Speed moved to the Clarence Valley from coaching Pittsworth at Toowoomba ahead of the 2008 season, when he was charged with lifting the Ghosts from 11th on the NRRRL ladder in 2007.

In his first interview with The Daily Examiner, Speed confidently predicted the team will be in the top five in “the not too distant future”.

Related Article: Ghosts inject some Speed into equation

Eleven months later he was guiding the ‘Baby Ghosts’, with an average age of 22, to the minor premiership and then the grand final, which they would ultimately lose 25-24 in extra time to Byron Bay Red Devils.

“That first side that I had, the 2008 side, was something special,” Speed said. “They were a very young, raw side, and they were locals and they were juniors, and no one gave us much hope.

“The next year we were unsuccessful in the semi-finals, and the look of devastation on Aaron Hartmann’s face; I made sure we were going to do everything we could possibly do to win the two premierships that we did.”

MASTER CLASS: Ghosts first grade coach Col Speed spends a light-hearted moment with players Daniel Lollback and Oliver Percy before an NRRRL clash with Cudgen in 2011. Photo: Gary Nichols/The Daily Examiner
MASTER CLASS: Ghosts first grade coach Col Speed spends a light-hearted moment with players Daniel Lollback and Oliver Percy before an NRRRL clash with Cudgen in 2011. Photo: Gary Nichols/The Daily Examiner

The 2010 and 2011 seasons will be remembered as one of the finest eras of any team in Clarence Valley sporting history. In successive years the Ghosts hosted and won the NRRRL grand final, against Ballina Seagulls (14-6) and then Murwillumbah Mustangs (10-6), and was awarded the Clayton Cup as the best NSW country rugby league team on both occasions.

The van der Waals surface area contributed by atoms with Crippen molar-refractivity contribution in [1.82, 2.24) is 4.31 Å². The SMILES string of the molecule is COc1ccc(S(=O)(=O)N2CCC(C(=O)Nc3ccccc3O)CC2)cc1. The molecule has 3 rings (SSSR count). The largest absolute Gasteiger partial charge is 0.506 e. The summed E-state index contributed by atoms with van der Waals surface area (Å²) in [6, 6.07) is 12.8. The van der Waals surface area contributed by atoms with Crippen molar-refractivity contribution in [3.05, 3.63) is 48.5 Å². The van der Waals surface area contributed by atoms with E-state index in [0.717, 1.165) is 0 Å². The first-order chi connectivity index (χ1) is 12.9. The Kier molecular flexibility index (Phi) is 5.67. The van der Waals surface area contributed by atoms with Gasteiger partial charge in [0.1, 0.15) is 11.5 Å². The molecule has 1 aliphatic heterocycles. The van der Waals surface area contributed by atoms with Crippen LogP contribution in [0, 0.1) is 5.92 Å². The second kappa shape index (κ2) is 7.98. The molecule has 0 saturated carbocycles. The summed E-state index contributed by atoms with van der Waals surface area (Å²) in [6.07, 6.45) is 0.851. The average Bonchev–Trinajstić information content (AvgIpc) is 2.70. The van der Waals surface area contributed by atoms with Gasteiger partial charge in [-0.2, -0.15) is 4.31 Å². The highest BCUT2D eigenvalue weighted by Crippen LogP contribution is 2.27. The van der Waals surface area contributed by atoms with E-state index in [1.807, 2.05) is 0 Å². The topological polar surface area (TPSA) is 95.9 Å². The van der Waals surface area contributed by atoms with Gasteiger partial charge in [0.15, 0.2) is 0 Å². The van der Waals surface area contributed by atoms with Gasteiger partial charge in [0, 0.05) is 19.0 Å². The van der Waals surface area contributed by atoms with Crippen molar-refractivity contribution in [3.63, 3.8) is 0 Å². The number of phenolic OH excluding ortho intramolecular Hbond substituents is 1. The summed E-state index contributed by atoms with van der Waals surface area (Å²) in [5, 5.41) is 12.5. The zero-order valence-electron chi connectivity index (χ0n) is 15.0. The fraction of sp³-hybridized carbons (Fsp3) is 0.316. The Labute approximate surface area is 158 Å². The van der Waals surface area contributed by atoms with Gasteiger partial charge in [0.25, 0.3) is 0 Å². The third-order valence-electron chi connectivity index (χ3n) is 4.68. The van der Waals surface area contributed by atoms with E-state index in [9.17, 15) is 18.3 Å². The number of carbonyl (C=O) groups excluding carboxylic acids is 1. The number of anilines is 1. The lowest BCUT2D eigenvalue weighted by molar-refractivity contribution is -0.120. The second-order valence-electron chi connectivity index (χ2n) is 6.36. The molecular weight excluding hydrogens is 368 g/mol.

“The Clayton Cups were the icing on the cake, you could say,” Speed said.

“I’ll be forever grateful for getting the opportunity to do what I love in regards to coaching and the plans we had in place.

“There was a whole group - the coaching staff and the committee - that I had for the four years here; we all had a vision and everyone was on the same page, and we had a great deal of success out of that which was fantastic.”

Grafton Ghosts president Michael Rogan holds up the Clayton Cup and the club won the CRL award for the second year in a row in 2011. Photo: Debrah Novak / The Daily Examiner.
Grafton Ghosts president Michael Rogan holds up the Clayton Cup and the club won the CRL award for the second year in a row in 2011. Photo: Debrah Novak / The Daily Examiner.

Speed took on the assistant coaching role under Anthony Seibold at Mackay Cutters for the 2012 Queensland Intrust Super Cup season, but returned to the region the following year to lead Coffs Harbour Comets to its first Group 2 title in 28 years.

“We were treated like rock stars, mostly due to the organisation of Steve Gooley the president,” he said.

“Steve’s late dad had given him a bottle of port as a present and he was looking for a special moment to open it, and we all had a shot of port out in the middle of the oval. That was pretty special.”

Grafton Ghosts captain-coach Ryan Farrell came up his former coach Col Speed - in charge of Coffs Harbour Comets - in Group 2 Rugby League, including fighting out the annual Clem Rankin Shield. Photo Adam Hourigan / The Daily Examiner
Grafton Ghosts captain-coach Ryan Farrell came up his former coach Col Speed - in charge of Coffs Harbour Comets - in Group 2 Rugby League, including fighting out the annual Clem Rankin Shield. Photo Adam Hourigan / The Daily Examiner

Living in Grafton, Speed also maintained ties with the Ghosts in 2013 as coach of his son’s Under-8s. But when the senior club switched to Group 2 in 2014 it meant Speed was forced to come up against the Ghosts, captain-coached by his former protege Ryan Farrell, and on his first visit to Frank McGuren Field the Ghosts defeated the defending premiers 36-8.